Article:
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Title Guided Tissue Regeneration Techniques May Be Beneficial in Improving Outcomes of Surgical Endodontic Treatment of Large, Through-and-Through Periapical Lesions
Clinical Question In teeth requiring endodontic microsurgery, does guided tissue regeneration (GTR) therapy improve the chance of a successful outcome as compared to no GTR therapy following surgery?
Clinical Bottom Line GTR techniques show a trend of better outcomes in teeth with large, through-and-through lesions, but the results are not statistically significant.
Best Evidence (you may view more info by clicking on the PubMed ID link)
PubMed ID Author / Year Patient Group Study type
(level of evidence)
#1) 21763891Tsesis/20115 randomized controlled trials (78 teeth total)Meta-Analysis
Key resultsGuided tissue regeneration, when used to treat large through-and-through lesions, shows a trend of better outcomes (healing) as compared to no guided tissue regeneration following periapical surgery, but the results are not statistically significant. Based on their results, using a resorbable membrane with bone graft yielded the best outcome in these cases.
Evidence Search Endodontic[All Fields] AND ("surgery"[Subheading] OR "surgery"[All Fields] OR "surgical procedures, operative"[MeSH Terms] OR ("surgical"[All Fields] AND "procedures"[All Fields] AND "operative"[All Fields]) OR "operative surgical procedures"[All Fields] OR "surgery"[All Fields] OR "general surgery"[MeSH Terms] OR ("general"[All Fields] AND "surgery"[All Fields]) OR "general surgery"[All Fields]) AND gtr[All Fields]
Comments on
The Evidence
Validity: The authors performed a comprehensive search of relevant articles in Medline, Scopus, and Embase electronic databases. After the initial search, articles that did not fit their strict criteria were filtered out and the remaining articles were subject to full-text evaluation. Their criteria required relevancy to their clinical question, GTR therapy, recall of at least 1 year, and being a randomized controlled trial. The studies were grouped into low, moderate, and high risk of bias depending on how much or little of the researchers main criteria was met. The articles were evaluated independently and by two reviewers. Perspective: Endodontic microsurgery using modern techniques with microscopes, ultrasonic instruments, and materials such as MTA have resulted in very high success rates (94%, Setzer/2010). However, there is always a desire to improve outcomes, and in answering this clinical question, this meta-analysis shows that GTR may increase successful outcomes in large through-and-through lesions, possibly giving GTR value for the patient in these types of cases.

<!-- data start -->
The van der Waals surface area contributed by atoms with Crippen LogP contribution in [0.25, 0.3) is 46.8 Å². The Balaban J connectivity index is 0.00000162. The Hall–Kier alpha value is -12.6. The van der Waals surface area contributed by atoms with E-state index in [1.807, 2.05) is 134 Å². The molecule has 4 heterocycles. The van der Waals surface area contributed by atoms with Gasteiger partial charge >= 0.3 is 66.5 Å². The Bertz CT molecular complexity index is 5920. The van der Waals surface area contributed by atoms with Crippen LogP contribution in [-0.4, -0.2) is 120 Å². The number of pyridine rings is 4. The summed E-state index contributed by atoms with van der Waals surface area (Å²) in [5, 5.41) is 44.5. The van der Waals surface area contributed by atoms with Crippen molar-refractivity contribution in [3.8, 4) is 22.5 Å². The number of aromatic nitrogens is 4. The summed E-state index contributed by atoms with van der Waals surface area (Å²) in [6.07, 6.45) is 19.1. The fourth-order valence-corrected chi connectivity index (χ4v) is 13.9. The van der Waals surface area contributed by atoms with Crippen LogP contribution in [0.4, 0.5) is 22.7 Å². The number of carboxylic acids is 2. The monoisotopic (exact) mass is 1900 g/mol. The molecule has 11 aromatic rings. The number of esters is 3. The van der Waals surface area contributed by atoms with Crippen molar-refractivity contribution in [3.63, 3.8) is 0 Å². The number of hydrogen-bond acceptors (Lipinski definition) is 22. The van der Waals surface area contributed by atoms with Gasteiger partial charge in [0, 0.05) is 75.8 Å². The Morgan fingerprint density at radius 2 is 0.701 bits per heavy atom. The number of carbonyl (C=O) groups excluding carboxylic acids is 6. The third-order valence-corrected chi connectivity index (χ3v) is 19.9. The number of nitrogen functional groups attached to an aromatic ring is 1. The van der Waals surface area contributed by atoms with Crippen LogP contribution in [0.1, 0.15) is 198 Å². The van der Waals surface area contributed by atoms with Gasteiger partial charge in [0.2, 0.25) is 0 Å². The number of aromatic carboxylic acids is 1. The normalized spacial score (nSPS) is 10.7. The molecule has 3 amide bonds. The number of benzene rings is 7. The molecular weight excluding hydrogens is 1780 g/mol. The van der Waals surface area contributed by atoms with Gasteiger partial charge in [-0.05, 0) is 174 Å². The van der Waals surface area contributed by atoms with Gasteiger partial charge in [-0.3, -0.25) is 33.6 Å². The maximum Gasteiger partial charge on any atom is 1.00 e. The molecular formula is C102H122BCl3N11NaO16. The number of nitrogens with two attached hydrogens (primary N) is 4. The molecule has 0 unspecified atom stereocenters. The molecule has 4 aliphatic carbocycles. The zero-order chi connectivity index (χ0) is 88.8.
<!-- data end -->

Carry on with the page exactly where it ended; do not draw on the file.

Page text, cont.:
Applicability The findings in this meta-analysis are relevant to all practitioners performing endodontic microsurgery. One concern is the increased cost involved when using GTR therapy (membrane and bone graft) versus no GTR, and while there is a trend in research results showing better healing, this article states that the difference is not statistically significant.
Specialty/Discipline (Endodontics)
Keywords microsurgery, guided tissue regeneration, apicoectomy, root end surgery, retrograde surgery, periradicular surgery, endodontic surgery
ID# 2939
Date of submission: 11/02/2015spacer
E-mail dennisonm@livemail.uthscsa.edu
Author Mathew Dennison, DDS
Co-author(s) e-mail
Faculty mentor/Co-author Nikita Ruparel, DDS
Faculty mentor/Co-author e-mail Ruparel@uthscsa.edu
Basic Science Rationale
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